I hope you've enjoyed reading about our recent trip to Peru. You can read previous posts HERE and HERE if you have not yet and want to catch up.
Also, I've posted more pictures to my Peru set on Flickr that correspond to this new post. See them and previous pictures HERE.
TREKKING IN THE ANDES - PART II
Waking up after a good night sleep, we knew that today held a loop hike up to and returning from the Humantay glacial lake. Essentially, this was another acclimation day, but the hike would prove a challenge none the less.
As we strolled around the side of the lodge, we exited the shade and entered the brilliant Andean sun and bathed in the spectacular view of both the Salkantay and Humantay peaks. Walking in front of the lodge, several llamas grazed. A few jerked their heads up to see just who was ambling by. Satisfied that we were not a threat, they each went back to their gentle business.
And with that, the day's hike commenced in earnest. The first part consisted of a slow rise away from the lodge and up past some rock-built huts that some locals lived in. Soon were swung to the left and started a consistent uphill section that took us along a small river valley and provided us views of the meadows on either side. Horses, cows, bulls and a few condors soaring majestically overhead provided interesting distractions as we huffed and puffed our way up. Our occasional stops for water and to catch our breath offered ample opportunity to take in the view, see the details of the landscape and really enjoy our surroundings.
Over the course of the next hour or so, the meadow-y terrain gave way to more rocky and alpine surroundings. Eventually we came to a roaring stream cascading over a series of rocks as the water rushed away from the glacier above and down, down, down. Our trail skirted this feature and once we were up and around it we came to an open spot in the valley that revealed a spectacular view of the impressive Humantay Mountain. Time for another break.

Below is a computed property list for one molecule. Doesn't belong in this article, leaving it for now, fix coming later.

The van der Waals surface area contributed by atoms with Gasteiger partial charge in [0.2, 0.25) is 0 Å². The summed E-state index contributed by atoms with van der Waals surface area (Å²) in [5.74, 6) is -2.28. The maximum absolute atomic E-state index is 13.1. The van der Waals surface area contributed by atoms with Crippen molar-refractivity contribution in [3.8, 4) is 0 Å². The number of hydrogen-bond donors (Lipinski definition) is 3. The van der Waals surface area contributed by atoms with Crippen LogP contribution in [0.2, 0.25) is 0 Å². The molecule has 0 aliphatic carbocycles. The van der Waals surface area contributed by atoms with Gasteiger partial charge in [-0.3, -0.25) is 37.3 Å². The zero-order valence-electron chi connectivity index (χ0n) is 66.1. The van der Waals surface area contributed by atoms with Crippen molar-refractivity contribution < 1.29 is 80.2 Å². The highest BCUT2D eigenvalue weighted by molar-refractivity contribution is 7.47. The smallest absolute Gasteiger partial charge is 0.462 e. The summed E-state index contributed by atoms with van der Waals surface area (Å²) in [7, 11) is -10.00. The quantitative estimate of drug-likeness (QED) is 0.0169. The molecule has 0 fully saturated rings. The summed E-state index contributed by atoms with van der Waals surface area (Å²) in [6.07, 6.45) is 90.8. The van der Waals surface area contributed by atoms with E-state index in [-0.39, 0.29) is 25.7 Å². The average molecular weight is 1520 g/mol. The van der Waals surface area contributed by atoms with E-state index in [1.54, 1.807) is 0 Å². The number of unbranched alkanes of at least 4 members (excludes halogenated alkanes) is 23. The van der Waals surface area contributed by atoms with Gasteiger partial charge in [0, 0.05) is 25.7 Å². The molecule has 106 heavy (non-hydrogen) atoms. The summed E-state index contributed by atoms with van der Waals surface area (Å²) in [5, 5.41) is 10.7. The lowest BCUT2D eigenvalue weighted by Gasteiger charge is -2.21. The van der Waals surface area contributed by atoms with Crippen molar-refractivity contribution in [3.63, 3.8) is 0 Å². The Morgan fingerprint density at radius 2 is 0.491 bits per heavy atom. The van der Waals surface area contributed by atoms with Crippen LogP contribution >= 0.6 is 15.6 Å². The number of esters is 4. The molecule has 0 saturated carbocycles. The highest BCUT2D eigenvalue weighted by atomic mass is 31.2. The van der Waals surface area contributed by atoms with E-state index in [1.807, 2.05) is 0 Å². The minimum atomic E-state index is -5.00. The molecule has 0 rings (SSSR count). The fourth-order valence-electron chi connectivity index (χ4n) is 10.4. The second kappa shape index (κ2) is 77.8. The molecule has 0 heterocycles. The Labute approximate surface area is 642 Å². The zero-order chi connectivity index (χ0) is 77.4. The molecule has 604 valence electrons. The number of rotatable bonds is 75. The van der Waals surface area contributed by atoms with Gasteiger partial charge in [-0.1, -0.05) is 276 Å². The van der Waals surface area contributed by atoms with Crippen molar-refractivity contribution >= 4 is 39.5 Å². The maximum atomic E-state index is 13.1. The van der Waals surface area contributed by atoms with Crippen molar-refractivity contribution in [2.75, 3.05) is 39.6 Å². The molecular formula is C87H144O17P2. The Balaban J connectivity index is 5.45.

After that respite, the group turned its attention to the final push up the next ridge and to the lake. After a while, the steep incline started to flatten out such that we found ourselves again in a wide flat spot, but this time Humantay was even more directly ahead and over us. A few paces later, and we could see the first glimpse of the turquoise blue waters of Lake Humantay. Next we had hiked down from the ridge and to the shore of the lake. I could write quite a bit about this, but you know...nothing does this place justice more than just seeing it. So, here you go...
|Descending from Humantay Lake|
Hot Tub, Cocktails and Offerings
Arriving back to the lodge about 2 p.m., our group was offered a choice - take the rest of the afternoon off or go on a horseback ride. Most of us opted to clean up, rest up and take a dip in the hot tub. A few more hardy souls among us decided to ride the horses. We were in the former group. Hitting the water at dusk, we were joined by some of or own group members and a couple from another tour group. Situated in front of the lodge with a HUGE view of Mount Salkantay, we enjoyed the conversation and a nice glass of Peruvian red wine. OK, here's my review of the wine: Was it the best red wine we'd ever had? No. Was it much better than expected? Yes. Were we sitting in a hot tub in the Andes looking at a majestic mountain at dusk...drinking a nice red wine? Heck yeah! Big thumbs up. The only problem was that once the sun goes down up there at 12,000 feet, it's COLD! We scampered into the building and right to a hot shower.